Having already reviewed this film, I feel no need to dig in deep to the themes or the meanings behind any of the horrors contained within (although I will say that the director’s cut has cracked it open even wider since my review was published). What I’d like to talk about is the impeccable craft. Readers of this site know about the podcast I host called I Like to Movie Movie. The title of our show began as a goof, but ended up creating a term the illuminates exactly why I love film, and moreover, exactly why I love horror.
A “Movie Movie” as we have come to define it, is any film that uses the full breadth of the medium to tell its story. From the script to the direction to the sound to the lighting, no stone is left unturned in production, and this maximizes the impact of the film. When it comes to Movie Movies, no genre is more chock full of them than horror. Being that it’s a genre that must elicit an involuntary response from the viewer in order to be considered a success (fear), filmmakers must use every tool at their disposal in order to trick the viewer into feeling unsafe. At the same time, horror is classically under-budgeted, which results in filmmakers needing to get doubly crafty in order to pull off this cinematic trick.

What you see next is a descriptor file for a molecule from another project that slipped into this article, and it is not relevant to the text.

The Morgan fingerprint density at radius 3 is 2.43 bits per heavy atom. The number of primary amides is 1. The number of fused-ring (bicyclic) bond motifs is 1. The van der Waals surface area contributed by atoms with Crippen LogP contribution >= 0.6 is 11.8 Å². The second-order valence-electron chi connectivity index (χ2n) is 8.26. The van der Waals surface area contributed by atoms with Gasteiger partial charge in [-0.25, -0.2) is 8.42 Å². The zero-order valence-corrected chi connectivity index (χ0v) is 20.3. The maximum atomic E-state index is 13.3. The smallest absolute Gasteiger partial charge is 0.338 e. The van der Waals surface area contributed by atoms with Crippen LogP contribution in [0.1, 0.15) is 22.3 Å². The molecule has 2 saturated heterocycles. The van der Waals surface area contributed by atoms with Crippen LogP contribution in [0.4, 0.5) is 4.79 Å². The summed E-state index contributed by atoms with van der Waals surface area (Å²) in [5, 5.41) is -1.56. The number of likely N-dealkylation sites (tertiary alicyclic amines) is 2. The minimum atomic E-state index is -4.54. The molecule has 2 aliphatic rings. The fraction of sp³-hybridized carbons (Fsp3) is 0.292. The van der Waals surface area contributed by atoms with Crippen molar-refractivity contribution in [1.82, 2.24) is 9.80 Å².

Oftentimes, this craftiness opens doors to choices that the filmmaker would never have considered had they more resources to play with. Unfortunately, this also means that some filmmakers opt to make no choices in lieu of making the wrong one. With Midsommar, Ari Aster had more resources than many second time filmmakers, but was still limited by the scope of his story, and the time which he had to make it. The budget was more than most filmmakers can command so early in their careers, but it certainly wasn’t much either. Yet, even with these limitations in play, Midsommar doesn’t feel like a movie defined by them. No, this feels like a film made with every resource in the world, and all of the time to boot, proving beyond a shadow of a doubt that Ari Aster is a director aware of his voice, and who is skilled at being a film technician.